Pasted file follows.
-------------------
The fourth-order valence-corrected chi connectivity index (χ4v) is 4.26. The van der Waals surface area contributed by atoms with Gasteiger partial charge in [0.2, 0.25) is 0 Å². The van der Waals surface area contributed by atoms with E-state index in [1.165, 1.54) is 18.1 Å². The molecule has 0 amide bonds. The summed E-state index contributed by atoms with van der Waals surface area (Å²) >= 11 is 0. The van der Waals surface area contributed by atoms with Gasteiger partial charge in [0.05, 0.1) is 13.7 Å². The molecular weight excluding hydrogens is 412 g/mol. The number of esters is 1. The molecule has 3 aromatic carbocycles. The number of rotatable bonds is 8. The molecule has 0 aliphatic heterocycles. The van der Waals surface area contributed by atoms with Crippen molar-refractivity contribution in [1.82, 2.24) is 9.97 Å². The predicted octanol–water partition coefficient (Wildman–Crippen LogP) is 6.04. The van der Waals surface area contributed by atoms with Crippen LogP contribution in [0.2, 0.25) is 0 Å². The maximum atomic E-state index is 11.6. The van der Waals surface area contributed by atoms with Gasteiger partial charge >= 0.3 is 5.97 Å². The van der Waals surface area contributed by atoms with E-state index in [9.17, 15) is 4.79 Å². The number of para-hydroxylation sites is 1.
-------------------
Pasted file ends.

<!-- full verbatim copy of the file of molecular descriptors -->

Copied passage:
The fourth-order valence-corrected chi connectivity index (χ4v) is 4.26. The van der Waals surface area contributed by atoms with Gasteiger partial charge in [0.2, 0.25) is 0 Å². The van der Waals surface area contributed by atoms with E-state index in [1.165, 1.54) is 18.1 Å². The molecule has 0 amide bonds. The summed E-state index contributed by atoms with van der Waals surface area (Å²) >= 11 is 0. The van der Waals surface area contributed by atoms with Gasteiger partial charge in [0.05, 0.1) is 13.7 Å². The molecular weight excluding hydrogens is 412 g/mol. The number of esters is 1. The molecule has 3 aromatic carbocycles. The number of rotatable bonds is 8. The molecule has 0 aliphatic heterocycles. The van der Waals surface area contributed by atoms with Crippen molar-refractivity contribution in [1.82, 2.24) is 9.97 Å². The predicted octanol–water partition coefficient (Wildman–Crippen LogP) is 6.04. The van der Waals surface area contributed by atoms with Crippen LogP contribution in [0.2, 0.25) is 0 Å². The maximum atomic E-state index is 11.6. The van der Waals surface area contributed by atoms with Gasteiger partial charge >= 0.3 is 5.97 Å². The van der Waals surface area contributed by atoms with E-state index in [9.17, 15) is 4.79 Å². The number of para-hydroxylation sites is 1.